We are now beginning in May in Douglasville, which I consider officially Spring! My gardens are fast approaching full regalia, the birds are building nests, and I just sighted an aged monarch butterfly visiting the early blooming flowers in my perennial garden (perhaps she has laid eggs?). It is my favorite time of year—and also my busiest! Once the soil has warmed, it is time to begin my spring garden to-do-list. Spring garden chores include general maintenance, propagation, fertilizing, and getting a jump on managing weeds and pests. Spring is also a time to plant bare root trees and plants.

In general, the greater Atlanta area can receive a lot of rain in the Spring, leaving the soil saturated. This can delay our gardening preparations as one risks compacting the soil, unless steps are taken to lay down stepping-stones or planks to walk on. As the soil dries, it is important to clear the area of dead leaves, plants, branches and needles. Also, if not already done in the fall, now is the time to clean, sharpen, and sanitize—then lightly oil garden tools for one of the earliest garden tasks for Spring—pruning!! Although heavy pruning is typically done in the fall, now is the time to address broken branches, and spent rose canes. It is also important to take stock of what has happened over the winter, which informs our to-do lists for the Spring. For example, check the fences, trellises and raised beds to ensure they have not split or bowed. If weaknesses are identified, now is the time to repair them.

Weeding the garden is a mandatory task, even if you weeded in the fall. Take the time needed to remove grass and weeds, even if it means digging up and replanting plants or bulbs post weed removal.

In addition, after a typical rainy Winter and Spring in Georgia, it is important to repair or re-mulch garden paths. This will provide a clean walkway through the garden instead of traipsing around in the mud. Care should be taken as you trim perennials--do not prune too much as many perennials will already be flush with new growth. If you did not prune perennials in the fall you may need to cut back the old and dead foliage close to the top of the crown and mulch around it. Discard dead perennials if there is no sign of life in the center of the crown.

This is also the time to plant summer bulbs and start begonias and warm weather crops indoors such as tomatoes and peppers. You can direct-sow cool weather crops outside like greens, peas, beets, carrots, and leeks.

Woody perennials—Buddleias, lavender, black-eyed Susan, Artemis, butterfly weed, foxglove, dianthus, globe thistle, Hosta, Joe Pye weed, and Lamb’s Ear, prefer Spring pruning. Now is also the time to prune evergreen perennials such as hellebores, coral bells, and some ferns—especially if the plants look a bit scraggly. If your perennials have overgrown their beds, early Spring is the best time to divide them. Transplant plants that are too big for the garden bed or too crowded.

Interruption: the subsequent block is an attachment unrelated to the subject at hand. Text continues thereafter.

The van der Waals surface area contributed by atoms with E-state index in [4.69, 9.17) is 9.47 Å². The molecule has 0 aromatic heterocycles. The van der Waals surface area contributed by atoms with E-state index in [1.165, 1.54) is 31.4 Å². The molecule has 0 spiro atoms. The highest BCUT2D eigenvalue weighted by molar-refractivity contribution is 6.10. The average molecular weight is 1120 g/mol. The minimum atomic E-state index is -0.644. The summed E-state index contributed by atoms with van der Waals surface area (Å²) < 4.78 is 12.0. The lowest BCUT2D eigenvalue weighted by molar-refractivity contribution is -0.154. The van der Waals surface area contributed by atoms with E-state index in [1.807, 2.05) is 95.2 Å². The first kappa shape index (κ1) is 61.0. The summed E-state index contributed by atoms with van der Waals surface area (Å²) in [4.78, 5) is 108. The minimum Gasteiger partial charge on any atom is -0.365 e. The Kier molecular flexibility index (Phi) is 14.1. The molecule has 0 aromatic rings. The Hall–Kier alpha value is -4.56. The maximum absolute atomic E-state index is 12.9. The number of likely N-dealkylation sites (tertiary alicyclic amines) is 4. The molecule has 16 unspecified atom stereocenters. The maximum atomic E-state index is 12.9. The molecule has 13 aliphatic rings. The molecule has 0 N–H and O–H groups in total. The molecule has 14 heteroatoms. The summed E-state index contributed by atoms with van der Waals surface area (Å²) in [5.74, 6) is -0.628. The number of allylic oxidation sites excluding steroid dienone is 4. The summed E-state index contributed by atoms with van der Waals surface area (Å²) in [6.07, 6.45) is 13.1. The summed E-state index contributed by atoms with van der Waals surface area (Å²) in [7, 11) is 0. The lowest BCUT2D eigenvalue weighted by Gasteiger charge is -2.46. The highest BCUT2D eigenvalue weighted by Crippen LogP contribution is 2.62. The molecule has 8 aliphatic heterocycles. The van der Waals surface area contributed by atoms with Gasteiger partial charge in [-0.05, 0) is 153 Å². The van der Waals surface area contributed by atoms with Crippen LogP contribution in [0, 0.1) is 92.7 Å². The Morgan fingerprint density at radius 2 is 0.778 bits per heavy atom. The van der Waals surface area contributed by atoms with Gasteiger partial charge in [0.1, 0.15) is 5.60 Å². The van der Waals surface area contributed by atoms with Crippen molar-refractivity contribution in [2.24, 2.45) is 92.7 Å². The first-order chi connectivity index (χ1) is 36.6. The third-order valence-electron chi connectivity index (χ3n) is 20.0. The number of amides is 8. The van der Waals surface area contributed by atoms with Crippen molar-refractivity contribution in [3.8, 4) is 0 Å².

Before one gets too excited about buying and planting plants, it is best to inspect your soil. Good soil should break apart easily and not compress into a firm ball. If you have not tested the soil, now is the time to get it done! Knowing the balance of nutrients in your soil and the pH balance is important for success. It also provides guidance on the type of fertilizer required for your chosen plants.

Do not forget to mulch your garden. Mulch cools the roots of the plants, and mulched plants require less water once the growing season begins. In addition, mulch helps to smother weeds and prevents them from growing. Mulching also feeds the soil as it breaks down and adds nutrients to the soil. Finally, mulch adds finishing touches to the garden—making it look tidy and well-tended.

Maintain notes on your observations and outcomes for each garden you maintain. Note what management techniques worked best, which seeds performed well, and track the weather, rain, and events that impact the outcome of the garden. Over time you will learn important information on which plants thrive and which are not suited for your particular environment or when to and where to plant certain plants. Information and knowledge save you time and informs your seed and plant selections. Also make notes on the growth, disease resistance, hardiness and productivity of the varieties of plants you harvest. This information will inform your seed selections for next season—saving you time and ensuring your future harvests will meet your expectations.

Lastly, take some time to learn about native plants for your region and consider planting these over non-native species. Native plants are well suited for our region, requiring less water and are well suited to thrive given the soil type and habitat. Native plants also support local wildlife. My favorite spring flowering plants are Native Azaleas. I believe every garden should have one (or more!).

Additional information/publications on horticulture can be found at the University of Georgia’s Extension Website, http://extension.uga.edu/. In addition, the local UGA Douglas County Extension Office is available to assist: uge2097@uga.edu or 770-920-7224. For suggestions for future articles, you may also email douglasaskamastergardener@gmail.com.